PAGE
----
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Devised as part of the Tengwar during the Years of the Trees
Probably invented by Fëanor1
Originated with the Noldor
te'marr ('rr' emphasises that the final r sound should be pronounced)
'Series' (in this context, though téma can also mean a line or row)
témar is a plural term; a single series of this kind was known as a téma


About this entry:

  • Updated 25 July 2023
  • This entry is complete


The series of Fëanorian writing

A term describing the arrangement of characters of the Elvish script known as Fëanorian Tengwar. These characters in this script were not assigned to sounds arbitrarily, but rather the structure of each letter defined the nature of the sound to which it related. To achieve this, the twenty-four primary letters of the alphabet were subdivided into four témar or 'series', each of which consisted of a series of variations on a basic sound.

Each of the primary Tengwar was written with at least two elements: a straight stem (telco) and a curved bow (lúva). For any given téma, the telco would always be on the same side of the letter (either on right, with the lúva curving downard, or on the left, with the lúva curving upward). The curve of the lúva could be either open or closed with a single horizontal line. Within any given téma, all the letters would share their orientation, and all would have their lúva either open or closed. Within that basic structure, the telco could be lengthened upward or downward, and the lúva could be doubled, with each of these changes signifying a certain change to the sound of represented by the letter.

Each téma took its name from its basic sound, for which the character always had a long telco running downward and a single lúva. The letter representing the t sound, for example, was named tinco, and so the entire series of related sounds was known as the tincotéma. Other examples included the parmatéma (from parma, the letter for p), the calmatéma (from calma, the sound of k) or the quessetéma (from quessë, the sound kw).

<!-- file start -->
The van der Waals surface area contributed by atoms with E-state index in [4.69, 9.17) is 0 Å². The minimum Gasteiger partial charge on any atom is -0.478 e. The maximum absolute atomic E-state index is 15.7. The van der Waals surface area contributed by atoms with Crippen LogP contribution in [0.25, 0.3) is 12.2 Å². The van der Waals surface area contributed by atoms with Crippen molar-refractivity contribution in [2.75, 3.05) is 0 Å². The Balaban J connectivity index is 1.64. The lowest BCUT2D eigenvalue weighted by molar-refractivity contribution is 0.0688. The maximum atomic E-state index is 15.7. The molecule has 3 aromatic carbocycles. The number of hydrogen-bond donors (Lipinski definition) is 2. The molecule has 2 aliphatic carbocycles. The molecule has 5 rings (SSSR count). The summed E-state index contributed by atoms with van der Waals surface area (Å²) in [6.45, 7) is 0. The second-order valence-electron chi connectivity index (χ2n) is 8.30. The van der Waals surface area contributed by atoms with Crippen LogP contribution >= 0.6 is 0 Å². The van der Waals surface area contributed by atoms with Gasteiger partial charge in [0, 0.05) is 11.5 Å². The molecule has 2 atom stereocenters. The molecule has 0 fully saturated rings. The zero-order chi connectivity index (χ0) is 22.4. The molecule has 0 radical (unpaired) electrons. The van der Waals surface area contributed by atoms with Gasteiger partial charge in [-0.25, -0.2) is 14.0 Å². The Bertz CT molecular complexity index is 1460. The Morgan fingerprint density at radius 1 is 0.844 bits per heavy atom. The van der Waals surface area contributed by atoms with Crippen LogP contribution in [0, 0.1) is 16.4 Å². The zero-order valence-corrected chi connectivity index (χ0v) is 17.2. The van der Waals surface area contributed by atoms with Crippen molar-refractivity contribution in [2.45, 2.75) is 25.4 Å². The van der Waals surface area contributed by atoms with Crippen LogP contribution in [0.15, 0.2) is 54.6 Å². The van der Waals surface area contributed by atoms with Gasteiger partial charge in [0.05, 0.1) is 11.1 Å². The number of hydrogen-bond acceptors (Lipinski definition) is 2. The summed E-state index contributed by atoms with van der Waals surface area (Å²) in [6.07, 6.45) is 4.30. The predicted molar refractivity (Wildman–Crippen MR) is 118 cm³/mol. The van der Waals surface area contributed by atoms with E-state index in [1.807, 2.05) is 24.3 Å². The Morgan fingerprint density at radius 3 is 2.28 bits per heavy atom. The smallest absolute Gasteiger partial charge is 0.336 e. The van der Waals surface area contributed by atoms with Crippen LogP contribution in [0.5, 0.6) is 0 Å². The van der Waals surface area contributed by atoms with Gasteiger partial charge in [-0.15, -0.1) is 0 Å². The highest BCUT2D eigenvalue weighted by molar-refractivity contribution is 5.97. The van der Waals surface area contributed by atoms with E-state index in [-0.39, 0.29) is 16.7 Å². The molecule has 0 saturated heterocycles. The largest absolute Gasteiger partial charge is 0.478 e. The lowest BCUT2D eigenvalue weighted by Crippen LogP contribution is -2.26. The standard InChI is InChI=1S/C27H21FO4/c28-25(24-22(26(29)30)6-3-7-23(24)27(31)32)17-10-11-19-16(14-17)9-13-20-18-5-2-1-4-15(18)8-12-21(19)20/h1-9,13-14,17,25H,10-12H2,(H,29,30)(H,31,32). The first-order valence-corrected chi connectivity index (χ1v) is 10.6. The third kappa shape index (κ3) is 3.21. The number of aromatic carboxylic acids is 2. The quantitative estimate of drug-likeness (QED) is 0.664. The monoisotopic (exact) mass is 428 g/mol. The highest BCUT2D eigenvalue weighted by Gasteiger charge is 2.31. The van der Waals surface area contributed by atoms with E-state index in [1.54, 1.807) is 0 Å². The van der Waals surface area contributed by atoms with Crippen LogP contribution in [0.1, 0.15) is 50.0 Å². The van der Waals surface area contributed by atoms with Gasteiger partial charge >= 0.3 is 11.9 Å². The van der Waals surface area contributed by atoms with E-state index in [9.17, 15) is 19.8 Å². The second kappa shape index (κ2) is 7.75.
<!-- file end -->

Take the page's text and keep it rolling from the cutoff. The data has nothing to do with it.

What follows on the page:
Within the téma, each modification of the sound was represented by a standardised change to the form of the character (these different grades of sound were known as tyeller). So, for example, in tincotéma, adding a second bowed lúva extending from the first would add 'voice' to the basic unvoiced sound, so making t into d. Moving the telco upward would indicate a spirant sound, so t would become th. These sound changes within a single téma are shown in more detail in the table below.

This table uses the tincotéma as an example, but similar effects applied to each of the different témar, altering the sounds of the letters in the same ways as shown here for t.

The Elvish character 'tinco' tinco
The voiceless stop 't' is the base sound of the series, named tinco after the Elvish word for 'metal', and giving its name to the entire series, the tincotéma. Each of the following characters in the series represents - at least theoretically - a variation on this basic sound.
The Elvish character 'ando' ando
The first variant of the core sound is a voiced version, in this case turning the voiceless t sound of tinco into the voiced d sound named ando (literally meaning 'gate', but chosen here because it contains a d sound).
The Elvish character 'thûle' thûle
The next two tyeller or grades represent spirants of the base sound (the equivalent in English of adding '-h' to a consonant, so in the tincotéma where the base sound is 't', the spirant is 'th'). There are two variants, and thûle (Elvish 'spirit') represents the unvoiced form as in English 'cloth' or 'path'.
The Elvish character 'anto' anto
The second of the two spirants is anto, representing a voiced spirant. In English this is usually represented by 'th' just as for the unvoiced version, but in fact the two sounds are distinct: this voiced spirant is the 'th' sound in words like 'father' or 'clothes'. When this sound appears in Elvish words, Tolkien conventionally represents it with 'dh' in names like Caradhras or Calenardhon.



The Tengwar were originally devised by Rúmil, but Fëanor later reinvented them almost entirely. We don't know whether Rúmil's original system featured témar or any equivalent, but we do know that little of it was retained in the new Tengwar of Fëanor. This later revision therefore probably saw the appearance of the témar among its other improvements.


About this entry:

  • Updated 25 July 2023
  • This entry is complete

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